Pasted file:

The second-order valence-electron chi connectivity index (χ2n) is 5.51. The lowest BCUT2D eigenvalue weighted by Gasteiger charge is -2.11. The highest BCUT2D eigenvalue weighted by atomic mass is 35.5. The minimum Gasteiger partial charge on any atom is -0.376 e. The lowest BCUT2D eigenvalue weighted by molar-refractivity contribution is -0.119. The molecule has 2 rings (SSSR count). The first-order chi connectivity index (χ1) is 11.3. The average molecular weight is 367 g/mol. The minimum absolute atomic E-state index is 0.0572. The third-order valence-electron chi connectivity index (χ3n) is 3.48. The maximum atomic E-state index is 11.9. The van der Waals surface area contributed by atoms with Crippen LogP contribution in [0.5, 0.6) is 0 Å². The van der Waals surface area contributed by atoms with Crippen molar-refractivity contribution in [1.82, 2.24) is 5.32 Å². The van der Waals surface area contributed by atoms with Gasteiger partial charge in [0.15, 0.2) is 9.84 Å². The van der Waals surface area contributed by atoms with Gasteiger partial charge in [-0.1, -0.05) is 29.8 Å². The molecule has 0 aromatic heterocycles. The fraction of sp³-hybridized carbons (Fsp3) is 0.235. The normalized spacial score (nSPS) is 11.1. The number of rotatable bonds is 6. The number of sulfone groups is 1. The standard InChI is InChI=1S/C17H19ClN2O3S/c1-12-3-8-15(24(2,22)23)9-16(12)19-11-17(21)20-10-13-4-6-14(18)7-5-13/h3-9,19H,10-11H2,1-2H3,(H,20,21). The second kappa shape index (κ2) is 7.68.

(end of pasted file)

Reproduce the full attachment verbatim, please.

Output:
The second-order valence-electron chi connectivity index (χ2n) is 5.51. The lowest BCUT2D eigenvalue weighted by Gasteiger charge is -2.11. The highest BCUT2D eigenvalue weighted by atomic mass is 35.5. The minimum Gasteiger partial charge on any atom is -0.376 e. The lowest BCUT2D eigenvalue weighted by molar-refractivity contribution is -0.119. The molecule has 2 rings (SSSR count). The first-order chi connectivity index (χ1) is 11.3. The average molecular weight is 367 g/mol. The minimum absolute atomic E-state index is 0.0572. The third-order valence-electron chi connectivity index (χ3n) is 3.48. The maximum atomic E-state index is 11.9. The van der Waals surface area contributed by atoms with Crippen LogP contribution in [0.5, 0.6) is 0 Å². The van der Waals surface area contributed by atoms with Crippen molar-refractivity contribution in [1.82, 2.24) is 5.32 Å². The van der Waals surface area contributed by atoms with Gasteiger partial charge in [0.15, 0.2) is 9.84 Å². The van der Waals surface area contributed by atoms with Gasteiger partial charge in [-0.1, -0.05) is 29.8 Å². The molecule has 0 aromatic heterocycles. The fraction of sp³-hybridized carbons (Fsp3) is 0.235. The normalized spacial score (nSPS) is 11.1. The number of rotatable bonds is 6. The number of sulfone groups is 1. The standard InChI is InChI=1S/C17H19ClN2O3S/c1-12-3-8-15(24(2,22)23)9-16(12)19-11-17(21)20-10-13-4-6-14(18)7-5-13/h3-9,19H,10-11H2,1-2H3,(H,20,21). The second kappa shape index (κ2) is 7.68.